Link to Pubmed [PMID] – 37733807
Link to DOI – 10.1371/journal.ppat.1011446
PLoS Pathog 2023 Sep; 19(9): e1011446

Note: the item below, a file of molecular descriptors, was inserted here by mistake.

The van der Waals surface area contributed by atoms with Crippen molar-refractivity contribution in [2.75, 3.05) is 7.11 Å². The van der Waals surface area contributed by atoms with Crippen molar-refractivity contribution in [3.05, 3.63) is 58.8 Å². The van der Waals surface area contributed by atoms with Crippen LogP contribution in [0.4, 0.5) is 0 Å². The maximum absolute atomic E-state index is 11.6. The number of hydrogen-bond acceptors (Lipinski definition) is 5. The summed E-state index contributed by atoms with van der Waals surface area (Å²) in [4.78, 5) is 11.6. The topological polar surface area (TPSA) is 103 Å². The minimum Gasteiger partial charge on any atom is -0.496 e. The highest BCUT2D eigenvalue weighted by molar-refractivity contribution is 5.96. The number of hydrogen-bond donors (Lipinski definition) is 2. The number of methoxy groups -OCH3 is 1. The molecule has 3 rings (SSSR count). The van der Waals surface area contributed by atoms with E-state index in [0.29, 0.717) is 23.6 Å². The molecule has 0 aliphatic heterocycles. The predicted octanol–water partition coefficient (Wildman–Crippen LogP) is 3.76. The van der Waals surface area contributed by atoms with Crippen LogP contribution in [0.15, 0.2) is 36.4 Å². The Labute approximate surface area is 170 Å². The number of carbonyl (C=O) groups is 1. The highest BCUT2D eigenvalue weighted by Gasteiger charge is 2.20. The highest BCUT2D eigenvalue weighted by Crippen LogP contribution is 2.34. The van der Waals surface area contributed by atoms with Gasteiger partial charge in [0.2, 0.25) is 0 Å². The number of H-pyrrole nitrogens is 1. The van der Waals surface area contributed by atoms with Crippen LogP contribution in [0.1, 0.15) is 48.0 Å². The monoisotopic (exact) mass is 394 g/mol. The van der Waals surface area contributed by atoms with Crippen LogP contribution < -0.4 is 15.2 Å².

Zika virus (ZIKV) is a Flavivirus responsible for recent epidemics in Pacific Islands and in the Americas. In humans, the consequences of ZIKV infection range from asymptomatic infection to severe neurological disease such as Guillain-Barré syndrome or fetal neurodevelopmental defects, suggesting, among other factors, the influence of host genetic variants. We previously reported similar diverse outcomes of ZIKV infection in mice of the Collaborative Cross (CC), a collection of inbred strains with large genetic diversity. CC071/TauUnc (CC071) was the most susceptible CC strain with severe symptoms and lethality. Notably, CC071 has been recently reported to be also susceptible to other flaviviruses including dengue virus, Powassan virus, West Nile virus, and to Rift Valley fever virus. To identify the genetic origin of this broad susceptibility, we investigated ZIKV replication in mouse embryonic fibroblasts (MEFs) from CC071 and two resistant strains. CC071 showed uncontrolled ZIKV replication associated with delayed induction of type-I interferons (IFN-I). Genetic analysis identified a mutation in the Irf3 gene specific to the CC071 strain which prevents the protein phosphorylation required to activate interferon beta transcription. We demonstrated that this mutation induces the same defective IFN-I response and uncontrolled viral replication in MEFs as an Irf3 knock-out allele. By contrast, we also showed that Irf3 deficiency did not induce the high plasma viral load and clinical severity observed in CC071 mice and that susceptibility alleles at other genes, not associated with the IFN-I response, are required. Our results provide new insight into the in vitro and in vivo roles of Irf3, and into the genetic complexity of host responses to flaviviruses.